Freedom of Information

As the Labour Shadow Minister responsible for Freedom of Information and fighting the Tory attempts to water it down, I am acutely aware of both the hypocrisy and danger of the Tory position. 

Labour is currently fighting the Government’s attempts to water down the Freedom of Information Act and more widely the Tories' lack of transparency and accountability. You can find out more on that Review on our dedicated page here

Attempts to weaken the Act could have profound consequences on our ‘right to know’. Last year alone the FOI Act was used to uncover remarkable stories including details of hundreds of dangerous criminals on the run, how many times our data has been breached online, what police knew about child sexual exploitation, and details of Tory donors making millions in housing benefit. Not some fanciful, frivolous requests but stories very definitely in the public interest.

Labour, and I as the shadow minister responsible, are fighting this attempt to weaken public scrutiny and the FOI Act tooth and nail. We believe the Act was one of Labour's proudest achievements during our time in Government, shining a light on the decisions made in our name and giving people the instruments with which to challenge the powerful.

You can read more on my position in an article I wrote for the New Statesman here (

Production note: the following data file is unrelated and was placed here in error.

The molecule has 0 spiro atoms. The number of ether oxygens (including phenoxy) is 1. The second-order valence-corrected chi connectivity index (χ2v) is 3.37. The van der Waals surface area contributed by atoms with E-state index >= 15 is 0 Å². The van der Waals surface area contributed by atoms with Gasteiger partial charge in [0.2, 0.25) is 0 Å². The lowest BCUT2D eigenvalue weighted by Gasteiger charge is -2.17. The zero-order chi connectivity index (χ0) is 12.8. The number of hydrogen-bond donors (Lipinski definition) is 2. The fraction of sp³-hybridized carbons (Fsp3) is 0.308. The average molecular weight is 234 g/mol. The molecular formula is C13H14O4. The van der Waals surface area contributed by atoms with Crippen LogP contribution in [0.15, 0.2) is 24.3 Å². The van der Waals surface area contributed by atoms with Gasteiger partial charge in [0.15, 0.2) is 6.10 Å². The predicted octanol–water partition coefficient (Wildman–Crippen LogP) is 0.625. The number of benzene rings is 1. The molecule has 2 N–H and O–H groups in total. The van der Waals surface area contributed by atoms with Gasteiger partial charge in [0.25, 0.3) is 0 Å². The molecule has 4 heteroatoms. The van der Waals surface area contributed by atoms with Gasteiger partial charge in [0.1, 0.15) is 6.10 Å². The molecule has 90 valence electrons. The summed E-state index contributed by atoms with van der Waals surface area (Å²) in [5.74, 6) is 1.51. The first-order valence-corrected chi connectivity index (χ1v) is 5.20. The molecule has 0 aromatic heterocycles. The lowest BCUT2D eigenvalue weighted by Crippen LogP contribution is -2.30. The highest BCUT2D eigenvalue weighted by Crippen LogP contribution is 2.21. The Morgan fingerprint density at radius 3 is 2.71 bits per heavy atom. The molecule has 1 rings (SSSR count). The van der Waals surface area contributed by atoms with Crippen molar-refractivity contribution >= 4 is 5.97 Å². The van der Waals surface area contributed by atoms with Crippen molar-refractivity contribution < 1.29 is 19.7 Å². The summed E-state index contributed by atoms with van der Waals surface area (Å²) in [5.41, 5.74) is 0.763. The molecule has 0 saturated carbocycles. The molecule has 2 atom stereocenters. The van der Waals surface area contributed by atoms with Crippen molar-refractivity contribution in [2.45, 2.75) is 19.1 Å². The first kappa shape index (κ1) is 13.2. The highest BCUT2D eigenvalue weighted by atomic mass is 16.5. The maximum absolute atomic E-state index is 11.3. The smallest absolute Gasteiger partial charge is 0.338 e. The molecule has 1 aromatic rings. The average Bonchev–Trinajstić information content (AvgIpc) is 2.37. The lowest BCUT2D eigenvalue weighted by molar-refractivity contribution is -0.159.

Labour have constituted a review to look at ways in which, far from weakening the Act, we can look to strengthen and extend it. That review will take its final evidence in February and will report soon after. We will also look at ways in which the Act has been successful - something the Government have refused to even consider - and ways we can strengthen public accountability. 

Since the Tories came to power, outsourcing to private companies has exploded and the taxpayer now pay out over £125bn every year for private firms to carry out public services. Despite this, because of strict commercial rules the public have no right to know how private firms are performing in caring for our elderly, running our prisons, our trains or even collecting our bins. We believe strongly there is a very definite public interest in extending FOI to free schools for instance and to the private firms in receipt of public money.

At every step we have challenged the Government's short-sighted attempt to weaken the FOI Act. Firstly challenging them on the Commission they have constituted which consists entirely of people on the record of having opposed the Act; secondly on the transparency of the Commission itself where meetings were often held in secret; and thirdly on some of the myths around the Act which is being used to justify a change in policy.

More broadly though we believe this is part of a wider move from the Government to clamp down on transparency and scrutiny. Not only have they passed the ‘Gagging Act’ which silenced charities’ criticism of government in the run-up to the election but they are now effectively clamping down on the right of trade unions to have a say and making it more difficult to defend their members. Not only that, they consider the Human Rights Act nothing more than an irritant and have introduced new rules which have revealed that hospitals have been effectively banned from declaring a ‘major incident’ even if they are so overcrowded that patient safety is at risk.

So much for this Government being ‘the most transparent government on earth’. We will continue to challenge them at every step.

Louise Haigh is the Shadow Minister for the Civil Service and Digital Reform in Labour's Cabinet Office Team